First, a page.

Plans for refurbishment of Bristol Old Vic unveiled

The new front of house is designed to be more welcoming Photo: Bristol Old vic

Plans for a £12 million refurbishment of the Bristol Old Vic have been unveiled today.

The building's old front of house area will completely changed following a public consultation which call for it to be more welcoming and accessible.

We want to create a new public space for everyone in Bristol - whether or not you’re seeing a show. You’ll be able to relax with a book, meet for a business lunch, or bring the kids. There will be tables and sofas over three floors of nooks and open spaces - we hope everyone can find their own space here.

– Artistic Director Tom Morris
The original front wall of the Georgian Theatre will be exposed for the first time in it's 250 year history. Credit: Bristol Old Vic

Inside, the original front wall of the Georgian Theatre from the 1760's will be exposed for the first time in it's 250 year history.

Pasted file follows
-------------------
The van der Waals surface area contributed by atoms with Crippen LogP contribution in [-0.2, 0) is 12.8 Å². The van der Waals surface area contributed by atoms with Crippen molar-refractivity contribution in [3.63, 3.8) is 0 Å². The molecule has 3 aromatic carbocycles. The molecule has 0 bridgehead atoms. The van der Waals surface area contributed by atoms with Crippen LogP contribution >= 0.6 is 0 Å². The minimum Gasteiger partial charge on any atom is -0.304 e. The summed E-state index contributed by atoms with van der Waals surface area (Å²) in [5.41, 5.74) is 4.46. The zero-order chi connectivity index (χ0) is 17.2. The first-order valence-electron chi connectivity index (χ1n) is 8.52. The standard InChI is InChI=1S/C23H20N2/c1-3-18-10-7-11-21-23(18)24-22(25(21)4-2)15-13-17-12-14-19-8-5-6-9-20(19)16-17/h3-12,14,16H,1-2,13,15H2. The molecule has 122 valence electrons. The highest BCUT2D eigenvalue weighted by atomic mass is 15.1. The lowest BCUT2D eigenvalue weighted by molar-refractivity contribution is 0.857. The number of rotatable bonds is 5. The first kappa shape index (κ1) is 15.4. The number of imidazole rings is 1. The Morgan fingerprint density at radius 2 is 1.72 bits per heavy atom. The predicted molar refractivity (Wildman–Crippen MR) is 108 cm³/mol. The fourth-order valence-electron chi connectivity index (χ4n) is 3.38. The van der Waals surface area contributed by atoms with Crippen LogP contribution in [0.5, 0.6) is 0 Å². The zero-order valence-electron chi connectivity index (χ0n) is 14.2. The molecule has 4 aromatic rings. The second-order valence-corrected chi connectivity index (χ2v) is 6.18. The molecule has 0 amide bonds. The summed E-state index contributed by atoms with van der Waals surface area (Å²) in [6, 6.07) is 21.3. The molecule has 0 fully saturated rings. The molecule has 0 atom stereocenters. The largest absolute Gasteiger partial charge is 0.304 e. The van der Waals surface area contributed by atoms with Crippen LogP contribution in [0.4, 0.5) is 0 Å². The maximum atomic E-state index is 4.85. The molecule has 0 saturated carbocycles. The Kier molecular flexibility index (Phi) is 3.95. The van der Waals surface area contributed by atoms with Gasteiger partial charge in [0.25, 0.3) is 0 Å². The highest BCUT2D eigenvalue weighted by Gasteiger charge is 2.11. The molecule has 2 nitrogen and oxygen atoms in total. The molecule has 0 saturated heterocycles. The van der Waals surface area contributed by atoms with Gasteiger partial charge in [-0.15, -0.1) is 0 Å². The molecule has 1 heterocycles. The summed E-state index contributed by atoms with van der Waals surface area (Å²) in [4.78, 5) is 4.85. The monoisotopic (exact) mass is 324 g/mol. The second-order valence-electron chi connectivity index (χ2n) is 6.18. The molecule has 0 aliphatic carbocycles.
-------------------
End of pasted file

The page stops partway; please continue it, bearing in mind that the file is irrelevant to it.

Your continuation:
The plans also include the refurbishment of the 18th century Cooper's Hall building, which will once again be used as a function room, and a new studio theatre.

A number of 'green' features have also been included in the design to keep the theatre's carbon footprint down.

The foyer will be a convivial, urbane room in its own right. It has to be a social asset. It is not only supporting the work in the auditorium, but it also has a responsibility to the street and to the city.

– Architect Steve Tompkins
The current exterior of the Old Vic Credit: Bristol Old Vic

We’re so grateful to everyone who has shared their dreams and contributed to these proposals. This needs to be a place that doesn’t intimidate or inconvenience, but welcomes everyone, regardless of what they know, feel or think about theatre. We’re really pleased that so many people have engaged with this. I know we will be asking for more feedback in the future: it’s essential, if we’re going to get this right.

– Executive Director Emma Stenning

The project is being backed by a range of funders, including £5 million from the Arts Council England. A fundraising appeal will be launched next year to reach the full £12 million.